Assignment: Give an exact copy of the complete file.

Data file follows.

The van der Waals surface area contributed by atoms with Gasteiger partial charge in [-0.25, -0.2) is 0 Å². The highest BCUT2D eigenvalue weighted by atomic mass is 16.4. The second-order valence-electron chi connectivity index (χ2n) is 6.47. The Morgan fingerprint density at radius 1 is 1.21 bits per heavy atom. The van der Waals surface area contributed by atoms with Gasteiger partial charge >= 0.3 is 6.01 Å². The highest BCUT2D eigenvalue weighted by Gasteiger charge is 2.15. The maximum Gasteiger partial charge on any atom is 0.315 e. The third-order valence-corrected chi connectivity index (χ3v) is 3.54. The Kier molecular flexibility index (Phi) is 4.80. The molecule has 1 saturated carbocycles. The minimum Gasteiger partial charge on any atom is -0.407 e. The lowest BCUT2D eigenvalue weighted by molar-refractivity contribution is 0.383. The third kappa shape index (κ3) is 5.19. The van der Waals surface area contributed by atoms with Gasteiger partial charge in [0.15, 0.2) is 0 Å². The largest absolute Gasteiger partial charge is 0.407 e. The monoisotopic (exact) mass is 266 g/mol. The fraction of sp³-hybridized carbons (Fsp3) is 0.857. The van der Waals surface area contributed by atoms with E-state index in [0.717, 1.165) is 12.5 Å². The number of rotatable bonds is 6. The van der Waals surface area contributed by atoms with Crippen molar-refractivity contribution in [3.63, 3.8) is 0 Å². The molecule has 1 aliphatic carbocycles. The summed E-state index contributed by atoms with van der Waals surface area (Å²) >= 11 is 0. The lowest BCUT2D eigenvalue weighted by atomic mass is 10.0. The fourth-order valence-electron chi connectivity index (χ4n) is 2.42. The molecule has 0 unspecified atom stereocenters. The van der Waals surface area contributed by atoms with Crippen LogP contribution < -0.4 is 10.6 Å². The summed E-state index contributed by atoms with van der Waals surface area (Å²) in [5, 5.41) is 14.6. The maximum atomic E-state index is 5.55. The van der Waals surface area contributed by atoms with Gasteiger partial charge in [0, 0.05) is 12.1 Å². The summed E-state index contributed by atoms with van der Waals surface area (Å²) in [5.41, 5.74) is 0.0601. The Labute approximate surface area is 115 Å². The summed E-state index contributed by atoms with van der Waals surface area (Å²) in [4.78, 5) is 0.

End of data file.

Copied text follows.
The van der Waals surface area contributed by atoms with Gasteiger partial charge in [-0.25, -0.2) is 0 Å². The highest BCUT2D eigenvalue weighted by atomic mass is 16.4. The second-order valence-electron chi connectivity index (χ2n) is 6.47. The Morgan fingerprint density at radius 1 is 1.21 bits per heavy atom. The van der Waals surface area contributed by atoms with Gasteiger partial charge >= 0.3 is 6.01 Å². The highest BCUT2D eigenvalue weighted by Gasteiger charge is 2.15. The maximum Gasteiger partial charge on any atom is 0.315 e. The third-order valence-corrected chi connectivity index (χ3v) is 3.54. The Kier molecular flexibility index (Phi) is 4.80. The molecule has 1 saturated carbocycles. The minimum Gasteiger partial charge on any atom is -0.407 e. The lowest BCUT2D eigenvalue weighted by molar-refractivity contribution is 0.383. The third kappa shape index (κ3) is 5.19. The van der Waals surface area contributed by atoms with Gasteiger partial charge in [0.15, 0.2) is 0 Å². The largest absolute Gasteiger partial charge is 0.407 e. The monoisotopic (exact) mass is 266 g/mol. The fraction of sp³-hybridized carbons (Fsp3) is 0.857. The van der Waals surface area contributed by atoms with E-state index in [0.717, 1.165) is 12.5 Å². The number of rotatable bonds is 6. The van der Waals surface area contributed by atoms with Crippen molar-refractivity contribution in [3.63, 3.8) is 0 Å². The molecule has 1 aliphatic carbocycles. The summed E-state index contributed by atoms with van der Waals surface area (Å²) >= 11 is 0. The lowest BCUT2D eigenvalue weighted by atomic mass is 10.0. The fourth-order valence-electron chi connectivity index (χ4n) is 2.42. The molecule has 0 unspecified atom stereocenters. The van der Waals surface area contributed by atoms with Crippen LogP contribution < -0.4 is 10.6 Å². The summed E-state index contributed by atoms with van der Waals surface area (Å²) in [5, 5.41) is 14.6. The maximum atomic E-state index is 5.55. The van der Waals surface area contributed by atoms with Gasteiger partial charge in [0, 0.05) is 12.1 Å². The summed E-state index contributed by atoms with van der Waals surface area (Å²) in [5.41, 5.74) is 0.0601. The Labute approximate surface area is 115 Å². The summed E-state index contributed by atoms with van der Waals surface area (Å²) in [4.78, 5) is 0.